The other approach for time series clustering considered here is based on defining the Mahalanobis distance between sample autocorrelation coefficient vectors as the similarity measure between two time series X, Y as proposed by Caiado, Crato & Peña (2006):

d A C F M ( X , Y ) = ( ρ ^ X ρ ^ Y ) T Ω ( ρ ^ X ρ ^ Y ) (6)

where ρ ^ i , i = X , Y represents the vector of sample autocorrelation coefficients, ρ ^ i = ( ρ ^ i , 1 , , ρ ^ i , m ) for some m such as ρ ^ i , j 0 for j > m, and Ω is the inverse covariance matrix of the sample autocorrelations which is given by Bartlett’s formula (Brockwell & Davis, 1991). Other time series similarity measures were tried in the data set under study and the results were almost coincident. Thus a distance matrix is defined and Ward’s hierarchical clustering algorithm is used on that matrix.

In order to facilitate the interpretation of the clustering results, we use two well-known techniques: multidimensional scaling and the hierarchical clustering tree or dendrogram (Johnson & Wichern, 2007). The multidimensional scaling, also often referred to as principal coordinate analysis, creates a configuration of k points in a lower-dimensional map, usually of dimension two or three. Letting D be the observed k × k dissimilarity matrix and applying multidimensional scaling to D returns a k × s configuration matrix T, where the rows of T are the coordinate values of the k points in the s-dimensional representation for some s < k. The dimensionality that accurately reproduces D is given by the largest s eigenvalues of TT'. A scatter plot of the coordinate values provides a visual representation of the original distances. The dendrogram is a tree diagram which illustrates the arrangement of the clusters produced by hierarchical clustering. The height of each node in the plot is proportional to the value of the intergroup dissimilarity between its two daughters (the bottom nodes representing individual observations are all plotted at zero height).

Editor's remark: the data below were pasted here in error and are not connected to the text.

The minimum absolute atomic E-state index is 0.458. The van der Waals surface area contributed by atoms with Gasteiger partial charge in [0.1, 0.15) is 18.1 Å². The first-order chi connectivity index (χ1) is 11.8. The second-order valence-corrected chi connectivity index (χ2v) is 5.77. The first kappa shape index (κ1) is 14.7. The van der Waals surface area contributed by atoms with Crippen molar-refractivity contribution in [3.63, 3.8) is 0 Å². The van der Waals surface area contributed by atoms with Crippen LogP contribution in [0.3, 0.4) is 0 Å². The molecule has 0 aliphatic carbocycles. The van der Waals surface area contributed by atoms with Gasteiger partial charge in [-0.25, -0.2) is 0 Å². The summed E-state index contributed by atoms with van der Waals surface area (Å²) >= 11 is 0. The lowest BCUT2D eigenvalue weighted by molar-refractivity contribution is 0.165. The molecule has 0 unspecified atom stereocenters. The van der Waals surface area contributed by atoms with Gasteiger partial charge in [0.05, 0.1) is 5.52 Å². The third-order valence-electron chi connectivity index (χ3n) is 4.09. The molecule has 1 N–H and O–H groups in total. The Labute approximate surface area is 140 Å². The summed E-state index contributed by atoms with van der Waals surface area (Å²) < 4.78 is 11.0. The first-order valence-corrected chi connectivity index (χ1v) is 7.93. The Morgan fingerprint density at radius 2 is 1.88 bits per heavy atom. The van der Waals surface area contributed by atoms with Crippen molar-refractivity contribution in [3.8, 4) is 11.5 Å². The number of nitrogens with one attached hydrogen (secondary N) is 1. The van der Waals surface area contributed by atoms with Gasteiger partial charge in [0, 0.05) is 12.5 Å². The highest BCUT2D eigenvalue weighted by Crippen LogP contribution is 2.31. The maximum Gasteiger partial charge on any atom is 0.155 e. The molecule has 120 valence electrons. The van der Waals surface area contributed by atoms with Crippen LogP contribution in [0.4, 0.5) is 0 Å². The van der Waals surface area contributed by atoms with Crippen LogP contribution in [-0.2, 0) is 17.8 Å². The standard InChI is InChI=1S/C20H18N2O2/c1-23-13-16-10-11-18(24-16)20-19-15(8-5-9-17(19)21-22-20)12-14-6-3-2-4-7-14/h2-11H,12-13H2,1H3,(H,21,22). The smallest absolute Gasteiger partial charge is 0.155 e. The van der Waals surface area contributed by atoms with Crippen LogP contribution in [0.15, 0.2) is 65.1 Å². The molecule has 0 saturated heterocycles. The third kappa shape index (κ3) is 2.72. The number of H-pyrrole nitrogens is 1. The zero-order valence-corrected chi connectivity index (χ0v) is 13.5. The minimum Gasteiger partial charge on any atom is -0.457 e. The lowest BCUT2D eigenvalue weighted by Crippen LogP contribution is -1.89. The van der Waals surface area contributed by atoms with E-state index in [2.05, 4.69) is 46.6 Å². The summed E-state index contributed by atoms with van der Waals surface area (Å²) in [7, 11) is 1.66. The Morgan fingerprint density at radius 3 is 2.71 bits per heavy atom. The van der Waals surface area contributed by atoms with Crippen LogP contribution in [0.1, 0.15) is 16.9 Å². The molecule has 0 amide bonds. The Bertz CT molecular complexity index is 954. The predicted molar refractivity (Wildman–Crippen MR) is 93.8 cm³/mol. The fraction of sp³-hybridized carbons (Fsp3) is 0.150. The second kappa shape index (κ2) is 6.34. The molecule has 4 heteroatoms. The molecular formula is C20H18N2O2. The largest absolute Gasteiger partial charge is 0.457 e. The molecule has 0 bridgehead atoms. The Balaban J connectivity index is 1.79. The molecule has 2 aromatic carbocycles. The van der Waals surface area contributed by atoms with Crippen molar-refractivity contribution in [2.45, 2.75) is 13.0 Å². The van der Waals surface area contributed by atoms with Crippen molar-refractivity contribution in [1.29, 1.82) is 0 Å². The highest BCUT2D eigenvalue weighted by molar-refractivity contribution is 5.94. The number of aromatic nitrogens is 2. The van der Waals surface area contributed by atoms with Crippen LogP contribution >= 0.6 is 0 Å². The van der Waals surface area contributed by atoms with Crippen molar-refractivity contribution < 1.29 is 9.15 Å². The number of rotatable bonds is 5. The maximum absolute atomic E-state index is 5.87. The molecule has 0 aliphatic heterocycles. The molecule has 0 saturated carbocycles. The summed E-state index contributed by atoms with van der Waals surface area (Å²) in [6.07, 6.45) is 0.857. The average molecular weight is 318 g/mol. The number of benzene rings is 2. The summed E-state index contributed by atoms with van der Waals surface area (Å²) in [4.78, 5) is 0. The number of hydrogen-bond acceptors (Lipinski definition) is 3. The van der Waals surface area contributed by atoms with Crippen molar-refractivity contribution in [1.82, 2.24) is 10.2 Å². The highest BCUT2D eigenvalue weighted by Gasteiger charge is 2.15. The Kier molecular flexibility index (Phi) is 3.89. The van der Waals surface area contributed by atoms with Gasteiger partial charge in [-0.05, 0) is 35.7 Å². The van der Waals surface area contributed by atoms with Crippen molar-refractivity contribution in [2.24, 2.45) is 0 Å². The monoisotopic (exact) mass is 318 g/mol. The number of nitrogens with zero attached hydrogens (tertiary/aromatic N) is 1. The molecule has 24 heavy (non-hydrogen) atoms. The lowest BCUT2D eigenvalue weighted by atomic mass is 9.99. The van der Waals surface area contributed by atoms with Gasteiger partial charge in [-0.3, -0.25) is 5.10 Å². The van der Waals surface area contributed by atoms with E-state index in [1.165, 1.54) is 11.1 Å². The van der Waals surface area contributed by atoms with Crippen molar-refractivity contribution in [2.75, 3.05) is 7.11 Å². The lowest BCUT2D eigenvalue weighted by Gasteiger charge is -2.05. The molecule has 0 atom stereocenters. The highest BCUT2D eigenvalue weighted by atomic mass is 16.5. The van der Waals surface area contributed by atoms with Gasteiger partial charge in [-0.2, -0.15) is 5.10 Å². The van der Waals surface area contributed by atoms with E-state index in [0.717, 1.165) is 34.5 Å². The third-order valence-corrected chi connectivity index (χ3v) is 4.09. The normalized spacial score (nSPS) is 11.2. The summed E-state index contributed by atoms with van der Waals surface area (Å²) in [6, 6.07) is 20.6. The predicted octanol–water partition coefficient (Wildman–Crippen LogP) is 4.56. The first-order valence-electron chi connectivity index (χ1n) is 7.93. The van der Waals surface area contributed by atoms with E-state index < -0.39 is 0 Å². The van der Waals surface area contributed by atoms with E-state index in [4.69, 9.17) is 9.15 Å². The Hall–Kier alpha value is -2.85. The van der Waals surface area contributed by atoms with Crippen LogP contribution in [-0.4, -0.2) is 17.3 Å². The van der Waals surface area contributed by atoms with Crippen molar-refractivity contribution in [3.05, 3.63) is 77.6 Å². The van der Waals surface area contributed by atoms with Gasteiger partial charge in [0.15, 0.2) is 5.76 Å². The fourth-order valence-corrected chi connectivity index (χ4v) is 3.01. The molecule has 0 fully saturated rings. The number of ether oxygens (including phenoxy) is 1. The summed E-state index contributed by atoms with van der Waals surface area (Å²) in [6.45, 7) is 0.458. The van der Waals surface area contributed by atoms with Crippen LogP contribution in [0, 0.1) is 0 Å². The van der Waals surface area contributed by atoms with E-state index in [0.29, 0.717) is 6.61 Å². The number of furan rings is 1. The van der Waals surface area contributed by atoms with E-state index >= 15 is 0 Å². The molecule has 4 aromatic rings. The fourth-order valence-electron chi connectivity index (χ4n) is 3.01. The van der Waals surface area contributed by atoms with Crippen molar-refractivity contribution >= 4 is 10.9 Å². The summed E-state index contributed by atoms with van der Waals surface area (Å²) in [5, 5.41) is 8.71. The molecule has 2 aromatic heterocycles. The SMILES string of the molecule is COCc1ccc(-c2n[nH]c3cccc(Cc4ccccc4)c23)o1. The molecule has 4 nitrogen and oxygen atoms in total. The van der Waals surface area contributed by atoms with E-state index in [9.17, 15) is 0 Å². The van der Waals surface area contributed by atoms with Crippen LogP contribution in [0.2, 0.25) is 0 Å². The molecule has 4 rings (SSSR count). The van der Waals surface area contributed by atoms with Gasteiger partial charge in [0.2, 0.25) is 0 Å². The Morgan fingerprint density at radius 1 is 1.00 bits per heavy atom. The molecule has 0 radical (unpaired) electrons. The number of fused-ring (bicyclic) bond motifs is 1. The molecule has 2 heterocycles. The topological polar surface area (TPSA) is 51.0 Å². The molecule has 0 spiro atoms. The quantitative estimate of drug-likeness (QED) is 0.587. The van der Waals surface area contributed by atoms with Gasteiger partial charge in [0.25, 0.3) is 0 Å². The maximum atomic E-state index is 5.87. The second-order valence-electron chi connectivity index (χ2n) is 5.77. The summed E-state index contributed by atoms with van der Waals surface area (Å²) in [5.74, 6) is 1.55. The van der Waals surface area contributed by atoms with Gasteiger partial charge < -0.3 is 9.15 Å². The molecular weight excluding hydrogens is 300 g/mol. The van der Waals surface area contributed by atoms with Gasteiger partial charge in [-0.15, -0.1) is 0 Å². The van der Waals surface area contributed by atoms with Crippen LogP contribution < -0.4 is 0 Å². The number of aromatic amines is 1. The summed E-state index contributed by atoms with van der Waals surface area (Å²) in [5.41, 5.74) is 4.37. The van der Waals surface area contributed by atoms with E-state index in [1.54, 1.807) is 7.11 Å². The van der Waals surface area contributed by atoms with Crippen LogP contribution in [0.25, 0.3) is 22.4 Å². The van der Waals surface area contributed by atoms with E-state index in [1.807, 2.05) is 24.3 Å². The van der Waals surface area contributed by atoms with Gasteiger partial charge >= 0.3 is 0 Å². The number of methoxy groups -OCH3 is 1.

4. Sample Used and Data Description

The data are the weekly close quotations of the representative aggregate stock market indices from 48 different countries and of the Brent crude oil price negotiated in the London Market. The stock market index primary data were compiled from DataStream and the Brent crude oil price from EIA (US Energy Information Administration). All data were collected in current US dollars. The sample spans from January 2nd, 2004 to October 3rd, 2014. Return time series R t are constructed from the weekly quotes ( I t ) as R t = ln I t ln I t 1 , a total of 562 observations.